In this week's MGR Spotlight, we talked to Jeff Theiss, one of the Festival's long-time musical gurus (featured in CATS, ON THE TOWN, OKLAHOMA!, and many more.) Jeff is the music director of PARADE, which runs July 5-26 at the Playhouse. Be sure listen for him in the pit orchestra and witness this show's soaring score! fingerlakesmusicaltheatre.wordpress.com to read more! #ParadeFLMTF
“She [Jackie] met a young, handsome senator from Massachusetts named John Kennedy at a dinner party in Georgetown. They dated over the next two years, during which time Jackie mused at the idea that she might actually marry a man who was allergic to horses, something she never thought she would have considered. In 1953, the two were engaged”
DID YOU KNOW: #Oregon is racist AF?! 🤔 How racist you ask? Please read below:
When Oregon was granted statehood in 1859, it was the only state in the Union admitted with a constitution that forbade black people from living, working, or owning property there. It was illegal for black people even to move to the state until 1926. Oregon’s founding is part of the forgotten history of racism in the American west.
Waddles Coffee Shop in Portland, Oregon was a popular restaurant in the 1950s for both locals and travelers alike. The drive-in catered to America’s postwar obsession with car culture, allowing people to get coffee and a slice of pie without even leaving their vehicle. But if you happened to be black, the owners of Waddles implored you to keep on driving. The restaurant had a sign outside with a very clear message: “White Trade Only — Please.” #youngblackandaware#americanhistory#knowyourhistory#racismisreal#oregonracism#staywoke#woke#roots
Luke Cage was the first black superhero to star in own comic book series entitled Luke Cage, Hero for Hire. Written by Archie Goodwin and drawn by George Tuska, the series debuted in 1972 and starred Luke Cage as an ex-convict imprisoned for a crime he did not commit, who gains the powers of superhuman strength and unbreakable skin after being subjected voluntarily to an experimental procedure. The series was turned into a television series in 2016 on Netflix, with Mike Colter portraying Luke Cage.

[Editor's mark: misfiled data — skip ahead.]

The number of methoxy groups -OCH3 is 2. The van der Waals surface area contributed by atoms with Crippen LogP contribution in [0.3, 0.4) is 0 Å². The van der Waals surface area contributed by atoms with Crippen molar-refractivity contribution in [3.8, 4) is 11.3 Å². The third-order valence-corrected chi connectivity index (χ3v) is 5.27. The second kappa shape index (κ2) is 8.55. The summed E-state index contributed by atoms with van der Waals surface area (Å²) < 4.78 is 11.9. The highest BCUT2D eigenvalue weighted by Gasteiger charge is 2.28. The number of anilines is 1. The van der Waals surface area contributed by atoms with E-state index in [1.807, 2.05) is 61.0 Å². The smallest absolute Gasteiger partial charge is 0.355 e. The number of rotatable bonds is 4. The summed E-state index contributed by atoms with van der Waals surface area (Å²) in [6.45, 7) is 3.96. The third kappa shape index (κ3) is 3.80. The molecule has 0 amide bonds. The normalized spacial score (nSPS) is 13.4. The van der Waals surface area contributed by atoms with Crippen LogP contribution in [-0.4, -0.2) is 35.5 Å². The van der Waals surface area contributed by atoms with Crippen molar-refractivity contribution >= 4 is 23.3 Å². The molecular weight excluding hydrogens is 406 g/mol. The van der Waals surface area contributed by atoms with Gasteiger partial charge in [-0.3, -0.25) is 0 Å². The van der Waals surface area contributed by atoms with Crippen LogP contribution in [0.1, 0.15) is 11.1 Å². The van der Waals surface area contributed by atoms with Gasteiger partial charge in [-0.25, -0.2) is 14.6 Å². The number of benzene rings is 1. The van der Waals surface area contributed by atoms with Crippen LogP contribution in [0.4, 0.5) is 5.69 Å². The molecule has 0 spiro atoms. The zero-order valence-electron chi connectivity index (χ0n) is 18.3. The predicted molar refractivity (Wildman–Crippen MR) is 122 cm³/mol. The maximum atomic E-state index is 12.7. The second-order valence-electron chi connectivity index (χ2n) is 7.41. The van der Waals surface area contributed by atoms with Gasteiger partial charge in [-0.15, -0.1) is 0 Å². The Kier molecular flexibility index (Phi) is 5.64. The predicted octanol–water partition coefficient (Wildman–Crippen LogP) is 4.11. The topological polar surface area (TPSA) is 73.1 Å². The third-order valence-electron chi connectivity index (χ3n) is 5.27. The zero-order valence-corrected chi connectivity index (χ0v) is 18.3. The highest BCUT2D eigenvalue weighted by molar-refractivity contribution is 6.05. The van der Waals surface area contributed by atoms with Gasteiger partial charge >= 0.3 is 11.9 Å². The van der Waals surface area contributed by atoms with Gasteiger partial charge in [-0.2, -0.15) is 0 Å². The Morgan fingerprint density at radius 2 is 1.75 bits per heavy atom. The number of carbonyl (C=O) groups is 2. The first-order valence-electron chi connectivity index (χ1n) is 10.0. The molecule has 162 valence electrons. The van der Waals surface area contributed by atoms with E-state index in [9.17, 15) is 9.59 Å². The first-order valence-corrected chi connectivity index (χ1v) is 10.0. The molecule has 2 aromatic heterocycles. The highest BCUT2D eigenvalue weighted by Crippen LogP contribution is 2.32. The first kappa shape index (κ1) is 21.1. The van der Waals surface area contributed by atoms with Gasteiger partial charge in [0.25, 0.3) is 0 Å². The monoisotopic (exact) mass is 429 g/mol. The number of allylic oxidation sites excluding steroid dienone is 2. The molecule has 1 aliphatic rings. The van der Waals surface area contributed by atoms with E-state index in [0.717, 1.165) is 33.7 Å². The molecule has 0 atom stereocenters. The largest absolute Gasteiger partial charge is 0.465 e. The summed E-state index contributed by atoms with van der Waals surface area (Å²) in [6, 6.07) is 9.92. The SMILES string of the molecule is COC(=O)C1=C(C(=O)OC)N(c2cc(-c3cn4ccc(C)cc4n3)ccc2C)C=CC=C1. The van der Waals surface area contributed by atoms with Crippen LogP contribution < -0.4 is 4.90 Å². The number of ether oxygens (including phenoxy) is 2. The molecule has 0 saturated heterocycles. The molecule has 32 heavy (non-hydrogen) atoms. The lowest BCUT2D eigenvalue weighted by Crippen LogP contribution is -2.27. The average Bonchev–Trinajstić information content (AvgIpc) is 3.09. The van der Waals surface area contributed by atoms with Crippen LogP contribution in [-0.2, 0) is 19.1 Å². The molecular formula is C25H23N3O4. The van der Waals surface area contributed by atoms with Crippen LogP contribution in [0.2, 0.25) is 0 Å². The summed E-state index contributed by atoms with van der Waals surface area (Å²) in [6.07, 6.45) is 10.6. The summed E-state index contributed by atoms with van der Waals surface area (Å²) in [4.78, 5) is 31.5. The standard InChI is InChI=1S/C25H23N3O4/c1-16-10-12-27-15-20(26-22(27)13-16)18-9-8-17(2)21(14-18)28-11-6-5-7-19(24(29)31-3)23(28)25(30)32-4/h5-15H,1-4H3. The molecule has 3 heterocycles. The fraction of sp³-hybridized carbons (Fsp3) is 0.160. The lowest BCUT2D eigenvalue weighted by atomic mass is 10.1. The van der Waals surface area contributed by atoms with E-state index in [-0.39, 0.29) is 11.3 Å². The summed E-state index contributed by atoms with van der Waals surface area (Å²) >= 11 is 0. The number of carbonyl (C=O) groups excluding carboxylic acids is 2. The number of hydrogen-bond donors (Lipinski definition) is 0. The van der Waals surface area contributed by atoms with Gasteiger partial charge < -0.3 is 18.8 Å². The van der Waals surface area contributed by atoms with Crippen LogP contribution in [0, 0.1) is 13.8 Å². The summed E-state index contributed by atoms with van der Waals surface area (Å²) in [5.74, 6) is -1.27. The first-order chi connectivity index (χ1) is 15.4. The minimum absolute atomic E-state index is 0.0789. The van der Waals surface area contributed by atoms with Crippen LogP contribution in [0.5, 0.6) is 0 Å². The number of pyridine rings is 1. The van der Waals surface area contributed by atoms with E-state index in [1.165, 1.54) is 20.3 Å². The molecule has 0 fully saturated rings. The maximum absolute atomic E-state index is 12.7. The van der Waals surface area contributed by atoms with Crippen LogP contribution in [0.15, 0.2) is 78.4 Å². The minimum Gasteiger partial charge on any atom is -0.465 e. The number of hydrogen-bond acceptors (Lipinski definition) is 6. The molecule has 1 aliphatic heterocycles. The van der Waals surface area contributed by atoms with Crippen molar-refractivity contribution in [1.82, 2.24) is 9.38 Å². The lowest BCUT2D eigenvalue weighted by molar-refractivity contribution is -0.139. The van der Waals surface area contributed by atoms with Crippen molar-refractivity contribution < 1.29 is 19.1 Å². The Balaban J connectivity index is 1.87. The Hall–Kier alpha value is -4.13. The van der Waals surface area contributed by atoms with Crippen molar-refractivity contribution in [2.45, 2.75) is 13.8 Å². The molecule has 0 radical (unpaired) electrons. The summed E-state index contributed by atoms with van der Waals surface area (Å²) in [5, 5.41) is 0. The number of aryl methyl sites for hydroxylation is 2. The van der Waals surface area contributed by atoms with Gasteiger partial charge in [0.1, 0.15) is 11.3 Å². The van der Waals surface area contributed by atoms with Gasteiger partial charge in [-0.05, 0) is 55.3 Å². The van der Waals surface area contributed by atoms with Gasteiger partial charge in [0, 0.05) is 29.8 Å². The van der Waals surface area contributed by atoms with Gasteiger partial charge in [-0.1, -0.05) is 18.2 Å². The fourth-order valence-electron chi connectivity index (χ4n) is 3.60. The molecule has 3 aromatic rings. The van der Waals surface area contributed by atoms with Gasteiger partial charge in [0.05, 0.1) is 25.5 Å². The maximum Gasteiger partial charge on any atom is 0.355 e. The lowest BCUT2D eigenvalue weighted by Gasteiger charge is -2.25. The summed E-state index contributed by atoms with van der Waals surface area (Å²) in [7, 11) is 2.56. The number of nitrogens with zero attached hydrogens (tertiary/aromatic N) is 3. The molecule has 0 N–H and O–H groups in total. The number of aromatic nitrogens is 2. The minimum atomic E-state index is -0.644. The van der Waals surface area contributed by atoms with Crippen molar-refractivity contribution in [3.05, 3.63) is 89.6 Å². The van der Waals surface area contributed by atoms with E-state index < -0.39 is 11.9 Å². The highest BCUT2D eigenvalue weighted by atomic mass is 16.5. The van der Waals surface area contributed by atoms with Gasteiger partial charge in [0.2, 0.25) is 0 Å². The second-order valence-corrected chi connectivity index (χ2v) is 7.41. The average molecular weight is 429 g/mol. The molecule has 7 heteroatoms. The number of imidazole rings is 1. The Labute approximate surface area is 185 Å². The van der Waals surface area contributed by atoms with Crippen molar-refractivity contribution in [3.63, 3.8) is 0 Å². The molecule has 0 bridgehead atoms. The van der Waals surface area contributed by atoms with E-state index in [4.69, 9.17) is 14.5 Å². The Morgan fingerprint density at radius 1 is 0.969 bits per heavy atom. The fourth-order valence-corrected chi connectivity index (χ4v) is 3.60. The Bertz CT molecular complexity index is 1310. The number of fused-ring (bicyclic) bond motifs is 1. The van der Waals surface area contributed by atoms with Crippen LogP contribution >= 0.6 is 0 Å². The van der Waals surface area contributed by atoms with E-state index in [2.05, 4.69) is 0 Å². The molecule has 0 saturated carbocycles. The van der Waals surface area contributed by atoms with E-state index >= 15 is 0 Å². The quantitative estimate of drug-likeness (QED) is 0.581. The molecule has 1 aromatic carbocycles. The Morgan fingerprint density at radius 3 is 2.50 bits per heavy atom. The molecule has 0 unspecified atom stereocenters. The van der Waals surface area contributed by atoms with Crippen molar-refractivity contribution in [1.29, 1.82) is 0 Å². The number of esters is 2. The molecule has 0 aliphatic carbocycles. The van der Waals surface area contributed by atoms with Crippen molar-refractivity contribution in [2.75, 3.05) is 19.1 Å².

Somehow hidden from view of the main roads despite being less than half a mile from one of Rhode Island's biggest malls, the Pontiac Mills used to be a major hub of the state's textile industry. Built in 1863, the Pontiac Mills manufactured military uniforms for the Union army during America's Civil War, and the village of Pontiac surrounding it prospered. After World War I, however, shifts in ownership and management strategies led to a nearly year-long strike of mill workers across the state, after which the textile industry in Rhode Island (and across New England as a whole) would never be the same. The paternalistic structure of management was broken, and it was in this time period of unions clashing with businesses that the shift of the GOP of Abraham Lincoln began to see its role reversed with the Democratic Party, leading to the incarnations and general perceptions of the parties as we know them today.
The Pontiac Mills are currently mostly vacant. Gutted and being converted into living spaces, only the portion closest to the Warwick Mall is complete and open to the public as a NYLO hotel. .
For more images of the Pontiac Mills in its current states of simultaneous ruin, progress, and hotel, check out the Pedal Powered Anthropology Facebook page at:
These are photos from Perry's Cave in Put-In-Bay, Ohio. This cave is 50 feet below ground, and being in here was a very unusual experience. In most places in the cave, I was not able to stand straight up with being 6' 2". In some places, the height was less than two feet. Not great for a guy who isn't crazy about closed spaces. 😊
This underground cave has a lake, and legend has it that the clean water from this lake was instrumental in Commodore Oliver Hazard Perry's men winning the Battle of Lake Erie. You can read more here...
Today bring the 48th anniversary of the stonewall inn riots. Here are 2 prominent fieugers in lgbt history. Marsha p Johnson and Sylvia Rivera. And they serve as inspirational reminders that, even when the world seems to be pitted against us, we still must find the strength and courage to stand for what is right. And remember we are one community. #lgbt#lgbthistory#americanhistory#transpeople#trans#gay#bi#lesbian